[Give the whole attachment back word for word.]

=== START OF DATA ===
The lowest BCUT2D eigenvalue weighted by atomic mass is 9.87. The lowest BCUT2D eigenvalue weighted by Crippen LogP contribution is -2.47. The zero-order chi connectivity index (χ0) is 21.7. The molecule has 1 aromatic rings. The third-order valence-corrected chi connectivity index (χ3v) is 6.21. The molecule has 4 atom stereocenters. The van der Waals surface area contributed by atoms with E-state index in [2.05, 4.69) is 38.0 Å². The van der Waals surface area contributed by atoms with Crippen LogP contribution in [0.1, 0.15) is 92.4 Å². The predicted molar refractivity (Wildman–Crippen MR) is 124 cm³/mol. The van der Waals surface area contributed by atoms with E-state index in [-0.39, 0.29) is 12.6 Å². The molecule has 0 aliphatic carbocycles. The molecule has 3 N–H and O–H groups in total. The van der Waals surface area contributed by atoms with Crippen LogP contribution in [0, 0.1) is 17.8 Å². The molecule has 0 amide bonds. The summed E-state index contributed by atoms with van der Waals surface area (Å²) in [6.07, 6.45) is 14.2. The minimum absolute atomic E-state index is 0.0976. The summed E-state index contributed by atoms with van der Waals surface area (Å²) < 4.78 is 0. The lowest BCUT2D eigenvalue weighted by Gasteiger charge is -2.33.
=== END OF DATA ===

The lowest BCUT2D eigenvalue weighted by atomic mass is 9.87. The lowest BCUT2D eigenvalue weighted by Crippen LogP contribution is -2.47. The zero-order chi connectivity index (χ0) is 21.7. The molecule has 1 aromatic rings. The third-order valence-corrected chi connectivity index (χ3v) is 6.21. The molecule has 4 atom stereocenters. The van der Waals surface area contributed by atoms with E-state index in [2.05, 4.69) is 38.0 Å². The van der Waals surface area contributed by atoms with Crippen LogP contribution in [0.1, 0.15) is 92.4 Å². The predicted molar refractivity (Wildman–Crippen MR) is 124 cm³/mol. The van der Waals surface area contributed by atoms with E-state index in [-0.39, 0.29) is 12.6 Å². The molecule has 0 aliphatic carbocycles. The molecule has 3 N–H and O–H groups in total. The van der Waals surface area contributed by atoms with Crippen LogP contribution in [0, 0.1) is 17.8 Å². The molecule has 0 amide bonds. The summed E-state index contributed by atoms with van der Waals surface area (Å²) in [6.07, 6.45) is 14.2. The minimum absolute atomic E-state index is 0.0976. The summed E-state index contributed by atoms with van der Waals surface area (Å²) < 4.78 is 0. The lowest BCUT2D eigenvalue weighted by Gasteiger charge is -2.33.